Aussie resources tycoon fined for wild yacht party in the Northwest Passage: Meet Paul McDonald

Resources tycoon Paul McDonald is attracting all the wrong sort of attention after being fined by the Royal Canadian Mounted Police following a booze-laden wild yacht party through the Northwest Passage in the Arctic.

McDonald was leading his 34 metre luxury yacht with seven staterooms, known as the Fortrus, through the Northwest Passage as part of a circumnavigation of North America.

While anchored in Cambridge Bay, an indigenous Nunavut community of 1,500, the yacht hosted “a wild party where men overwhelmingly outnumbered women” and in which an underage girl was seen diving overboard into the frigid waters of the Beaufort Sea, according to the Nunatsiaq News.

An alcohol-fuelled yacht party is easily noticed in Cambridge Bay, where alcohol is only allowed under special permit from Nunavut authorities.

It did not help that passengers were reportedly firing illegal fireworks from the Fortrus’ decks.

On September 7, the RCMP boarded the vessel and immediately seized 200 bottles of alcohol with an estimated “street value” of $40,000. Mounties also seized $15,000 worth of illegal fireworks.

The Mounties appear to have been acting on a tip-off from the community, as a press release issued following the seizure thanked the public for its continued support “in combatting illegal activities in the North.”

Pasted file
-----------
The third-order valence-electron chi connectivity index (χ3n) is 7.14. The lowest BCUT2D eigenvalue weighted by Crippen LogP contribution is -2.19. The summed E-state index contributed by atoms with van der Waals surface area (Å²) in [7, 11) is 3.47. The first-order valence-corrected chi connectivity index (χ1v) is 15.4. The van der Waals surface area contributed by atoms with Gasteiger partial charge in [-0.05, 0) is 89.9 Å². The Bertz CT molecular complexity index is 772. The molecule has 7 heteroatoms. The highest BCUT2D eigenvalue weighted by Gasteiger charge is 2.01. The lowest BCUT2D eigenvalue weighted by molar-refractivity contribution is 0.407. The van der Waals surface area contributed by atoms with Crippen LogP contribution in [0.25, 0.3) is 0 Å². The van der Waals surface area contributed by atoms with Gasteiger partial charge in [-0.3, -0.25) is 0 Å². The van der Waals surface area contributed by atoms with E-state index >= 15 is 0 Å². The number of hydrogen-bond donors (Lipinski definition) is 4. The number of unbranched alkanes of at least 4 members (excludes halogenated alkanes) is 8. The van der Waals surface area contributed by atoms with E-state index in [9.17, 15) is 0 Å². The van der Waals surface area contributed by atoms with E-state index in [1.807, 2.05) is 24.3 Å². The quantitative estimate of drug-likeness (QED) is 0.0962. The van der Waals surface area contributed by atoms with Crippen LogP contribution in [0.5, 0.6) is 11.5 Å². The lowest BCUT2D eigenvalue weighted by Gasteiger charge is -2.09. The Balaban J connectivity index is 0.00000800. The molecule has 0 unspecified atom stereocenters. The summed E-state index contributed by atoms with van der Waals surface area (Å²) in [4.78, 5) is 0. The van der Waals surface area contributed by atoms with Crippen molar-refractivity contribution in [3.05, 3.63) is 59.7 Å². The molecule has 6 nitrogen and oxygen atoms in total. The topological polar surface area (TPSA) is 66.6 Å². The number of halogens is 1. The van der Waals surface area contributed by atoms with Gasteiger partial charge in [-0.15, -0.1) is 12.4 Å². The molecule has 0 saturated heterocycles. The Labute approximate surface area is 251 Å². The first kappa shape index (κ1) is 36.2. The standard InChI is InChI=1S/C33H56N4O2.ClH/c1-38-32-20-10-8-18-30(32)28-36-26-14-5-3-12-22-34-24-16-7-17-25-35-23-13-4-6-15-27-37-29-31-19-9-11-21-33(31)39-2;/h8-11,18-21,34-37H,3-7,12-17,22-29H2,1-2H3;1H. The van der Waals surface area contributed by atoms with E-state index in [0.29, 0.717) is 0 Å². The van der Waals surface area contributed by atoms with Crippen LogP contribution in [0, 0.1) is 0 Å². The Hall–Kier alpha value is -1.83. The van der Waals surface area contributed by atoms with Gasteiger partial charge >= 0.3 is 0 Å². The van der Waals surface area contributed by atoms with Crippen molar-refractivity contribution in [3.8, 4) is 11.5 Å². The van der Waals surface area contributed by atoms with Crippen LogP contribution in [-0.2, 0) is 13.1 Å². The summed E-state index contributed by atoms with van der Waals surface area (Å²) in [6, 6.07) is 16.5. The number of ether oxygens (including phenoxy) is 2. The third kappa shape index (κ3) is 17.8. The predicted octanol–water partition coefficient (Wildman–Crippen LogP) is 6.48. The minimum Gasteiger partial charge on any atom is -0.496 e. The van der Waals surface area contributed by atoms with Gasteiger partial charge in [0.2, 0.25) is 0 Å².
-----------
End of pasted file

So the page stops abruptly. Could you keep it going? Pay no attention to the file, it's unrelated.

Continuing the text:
McDonald was charged with providing liquor to a minor and possessing liquor “other than when authorised”. Each charge carries a fine of $5,000.

However, a $10,000 cheque McDonald left with the Cambridge Bay authorities bounced, according to Nunatsiaq News and on September 20 the Fortrus successfully entered the Pacific Ocean, via the Bering Strait, and is now headed for the Panama Canal.

The luxury yacht’s journey has been helpfully documented by its own website Tracking Fortrus although the update makes no mention of the party, raid and seizure.

“Due to some weather, we decided to stay in Cambridge Bay for a few extra days,” reads a September 10 post: “We all had a very memorable time”.

The 51-year-old resources tycoon from Noosa, Queensland would have had no problem funding the party or the $10,000 cheque after reportedly pocketing $81.5 million for the sale of his Sunshine Coast Quarries business, comprising a large quarry at Moy Pocket, a smaller quarry at Wondai and a concrete plant at Gympie to Boral.

Originally from Ballarat, Victoria, McDonald also has holdings in Evolve Polymer Products USA, Fortrus Quarries, Integra Concrete, MCG Group of Companies, Fortrus Sports, Fortrus Fisheries, Integra Resources, Visser Holdings and ML Property.

This doesn’t appear to be the first boating mishap for McDonald.

In 2006, a man with the same name — Paul McDonald — also from Noosa, turned up in the news after hosting a Boxing Day gathering on his 11-metre yacht when the vessel was suddenly shaken by an onboard explosion.

The blast blew his 12-year-old son more than 30 metres overboard and severely burned his sister-in-law.

His interests extend to both sea and land, with McDonald’s most recent acquisition a $180,000 bull known as Prince.

Queensland Country Life reports that at last week’s Glenlands Droughtmaster sale near Rockhampton “was full of fairytale endings” thanks to the “extraordinary” $180,000 paid for Glenlands Prince, this year’s beef Interbreed champion bull and, now, the world’s most expensive Droughtmaster sire.

SmartCompany contacted McDonald’s Fortrus company to get an update on his whereabouts but the company failed to reply before publication.


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